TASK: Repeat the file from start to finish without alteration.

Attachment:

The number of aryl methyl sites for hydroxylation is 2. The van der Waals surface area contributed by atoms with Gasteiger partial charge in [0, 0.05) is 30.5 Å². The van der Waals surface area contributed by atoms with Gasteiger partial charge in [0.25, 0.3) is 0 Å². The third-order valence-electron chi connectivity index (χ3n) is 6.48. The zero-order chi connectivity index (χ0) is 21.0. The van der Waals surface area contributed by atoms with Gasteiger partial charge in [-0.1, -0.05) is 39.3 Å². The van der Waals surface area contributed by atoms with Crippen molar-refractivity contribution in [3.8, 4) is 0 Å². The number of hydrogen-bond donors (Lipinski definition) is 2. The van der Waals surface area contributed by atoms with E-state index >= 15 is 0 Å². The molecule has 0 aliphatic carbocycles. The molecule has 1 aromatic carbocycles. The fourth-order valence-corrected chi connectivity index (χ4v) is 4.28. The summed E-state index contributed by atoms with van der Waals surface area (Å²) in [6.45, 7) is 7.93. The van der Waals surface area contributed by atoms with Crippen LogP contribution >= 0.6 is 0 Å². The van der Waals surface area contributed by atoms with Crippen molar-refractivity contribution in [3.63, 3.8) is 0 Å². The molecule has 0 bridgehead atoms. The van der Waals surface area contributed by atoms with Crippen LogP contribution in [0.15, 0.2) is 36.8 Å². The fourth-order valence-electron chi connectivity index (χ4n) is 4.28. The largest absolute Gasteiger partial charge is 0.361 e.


The number of aryl methyl sites for hydroxylation is 2. The van der Waals surface area contributed by atoms with Gasteiger partial charge in [0, 0.05) is 30.5 Å². The van der Waals surface area contributed by atoms with Gasteiger partial charge in [0.25, 0.3) is 0 Å². The third-order valence-electron chi connectivity index (χ3n) is 6.48. The zero-order chi connectivity index (χ0) is 21.0. The van der Waals surface area contributed by atoms with Gasteiger partial charge in [-0.1, -0.05) is 39.3 Å². The van der Waals surface area contributed by atoms with Crippen molar-refractivity contribution in [3.8, 4) is 0 Å². The number of hydrogen-bond donors (Lipinski definition) is 2. The van der Waals surface area contributed by atoms with E-state index >= 15 is 0 Å². The molecule has 0 aliphatic carbocycles. The molecule has 1 aromatic carbocycles. The fourth-order valence-corrected chi connectivity index (χ4v) is 4.28. The summed E-state index contributed by atoms with van der Waals surface area (Å²) in [6.45, 7) is 7.93. The van der Waals surface area contributed by atoms with Crippen LogP contribution >= 0.6 is 0 Å². The van der Waals surface area contributed by atoms with Crippen molar-refractivity contribution in [3.63, 3.8) is 0 Å². The molecule has 0 bridgehead atoms. The van der Waals surface area contributed by atoms with Crippen LogP contribution in [0.15, 0.2) is 36.8 Å². The fourth-order valence-electron chi connectivity index (χ4n) is 4.28. The largest absolute Gasteiger partial charge is 0.361 e.